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ACT 2021 Featured Capstone:

Art Museum-based Compassion & Resilience Training

Jonathan S. Pincus

Macy Institute Fellow at Harvard University – Cooperstown, New York, USA

Jonathan Pincus Photo.jpeg

Who did your Capstone Project serve ?
I created a new teaching module for the Art and Medical Humanities curriculum of the Internal Medicine Residency program at Bassett Medical Center in Cooperstown, New York, USA.

What was the suffering that your project addressed?
In the pursuit of excellence, it is sometimes easy to forget we are all human. There is tremendous pressure on medical trainees to be free of error. Learning how to reflect on the discomfort of not having the right answer is good for resilience, and an opportunity to practice self-directed compassion, and improve patient care.

How did this project address that suffering?
The Internal Medicine Residents were allowed early entry into the Fenimore Museum of American Art in order in order to create a safe haven for the residents to deepen their relationships with one another. Works of art were used as visual prompts for difficult questions and conversations. The focus was to foster humanistic medical practice via training in intra and inter-personal skills to improve patient care.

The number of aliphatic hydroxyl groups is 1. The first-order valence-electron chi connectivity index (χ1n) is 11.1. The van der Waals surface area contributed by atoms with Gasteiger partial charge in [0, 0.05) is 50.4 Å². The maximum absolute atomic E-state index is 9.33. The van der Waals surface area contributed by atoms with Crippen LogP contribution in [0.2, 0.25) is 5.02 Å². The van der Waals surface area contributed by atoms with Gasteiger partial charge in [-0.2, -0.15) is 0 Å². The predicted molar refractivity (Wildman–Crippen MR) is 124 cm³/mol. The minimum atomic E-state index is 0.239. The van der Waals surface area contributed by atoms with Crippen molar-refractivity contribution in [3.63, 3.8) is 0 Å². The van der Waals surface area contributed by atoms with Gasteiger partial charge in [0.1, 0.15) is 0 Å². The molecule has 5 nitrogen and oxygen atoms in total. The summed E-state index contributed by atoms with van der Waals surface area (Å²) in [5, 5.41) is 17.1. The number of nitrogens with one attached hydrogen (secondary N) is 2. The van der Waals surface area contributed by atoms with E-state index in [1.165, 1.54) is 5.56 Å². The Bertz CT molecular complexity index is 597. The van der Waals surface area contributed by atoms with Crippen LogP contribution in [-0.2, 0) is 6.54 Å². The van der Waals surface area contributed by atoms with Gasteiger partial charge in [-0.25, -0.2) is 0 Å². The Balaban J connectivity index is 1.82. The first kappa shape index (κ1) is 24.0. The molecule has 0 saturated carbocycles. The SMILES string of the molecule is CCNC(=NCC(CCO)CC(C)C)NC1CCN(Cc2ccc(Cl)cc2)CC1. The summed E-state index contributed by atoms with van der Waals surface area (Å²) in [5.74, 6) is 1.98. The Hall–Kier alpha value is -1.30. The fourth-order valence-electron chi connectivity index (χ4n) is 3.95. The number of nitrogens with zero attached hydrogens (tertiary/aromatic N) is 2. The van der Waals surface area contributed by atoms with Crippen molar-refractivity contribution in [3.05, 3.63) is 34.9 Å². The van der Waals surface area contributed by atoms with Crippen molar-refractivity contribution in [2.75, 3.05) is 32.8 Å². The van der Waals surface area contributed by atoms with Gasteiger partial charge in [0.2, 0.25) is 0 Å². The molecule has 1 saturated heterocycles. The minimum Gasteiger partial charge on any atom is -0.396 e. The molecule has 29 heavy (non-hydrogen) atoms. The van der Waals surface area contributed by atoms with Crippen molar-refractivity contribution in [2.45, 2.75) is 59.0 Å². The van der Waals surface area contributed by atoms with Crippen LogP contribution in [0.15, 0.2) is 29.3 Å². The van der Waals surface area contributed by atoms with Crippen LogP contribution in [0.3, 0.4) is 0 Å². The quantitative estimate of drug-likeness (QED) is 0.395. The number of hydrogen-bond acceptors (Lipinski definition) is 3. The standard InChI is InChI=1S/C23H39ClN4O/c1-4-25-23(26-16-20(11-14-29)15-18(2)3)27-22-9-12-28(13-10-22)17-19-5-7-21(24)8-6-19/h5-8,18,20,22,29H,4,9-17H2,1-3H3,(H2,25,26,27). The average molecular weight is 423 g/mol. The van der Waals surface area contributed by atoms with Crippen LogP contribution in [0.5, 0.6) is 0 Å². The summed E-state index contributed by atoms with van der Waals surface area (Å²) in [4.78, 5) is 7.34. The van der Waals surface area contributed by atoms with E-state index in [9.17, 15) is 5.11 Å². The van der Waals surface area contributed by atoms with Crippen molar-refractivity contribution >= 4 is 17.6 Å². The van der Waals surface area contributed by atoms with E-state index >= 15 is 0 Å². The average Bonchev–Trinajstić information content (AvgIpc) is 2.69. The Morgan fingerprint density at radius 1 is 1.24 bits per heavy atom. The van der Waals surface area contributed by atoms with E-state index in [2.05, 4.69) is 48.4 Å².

Who was your audience and how many people participated? 
The audience consisted of doctors undergoing advanced training in the specialty of Internal Medicine. The entire cohort from transitional year interns to PGYs 1, 2 & 3 participated plus a few Attending Physicians to provide the clinical correlation.

How was the project delivered (the format)? 
Once per week for five consecutive weeks, I led self-directed tours at the Fenimore Museum of American Art in Cooperstown, guiding small groups from the cohort of residents through the museum galleries until everyone had cycled through.

What was the reported impact on or feedback from participants? On yourself? 
One participant shared: "I enjoyed Jonathan Pincus' insights and the way he would use art to talk about systemic issues in medicine. For me, it made me think about the importance of cultural competency, and how I can utilize it within my own practice."

How has the ACT Program helped you become an Ambassador of Compassion? 
ACT training has helped me become a better listener and glean insight into my "monkey mind."

What advice would you give to someone who's considering participating in the ACT Program? 
This was a wonderful experience! Without a doubt, the best aspect of participation is meeting a group of wonderful people you might never cross paths with otherwise and for that I am most grateful!



Be the change!

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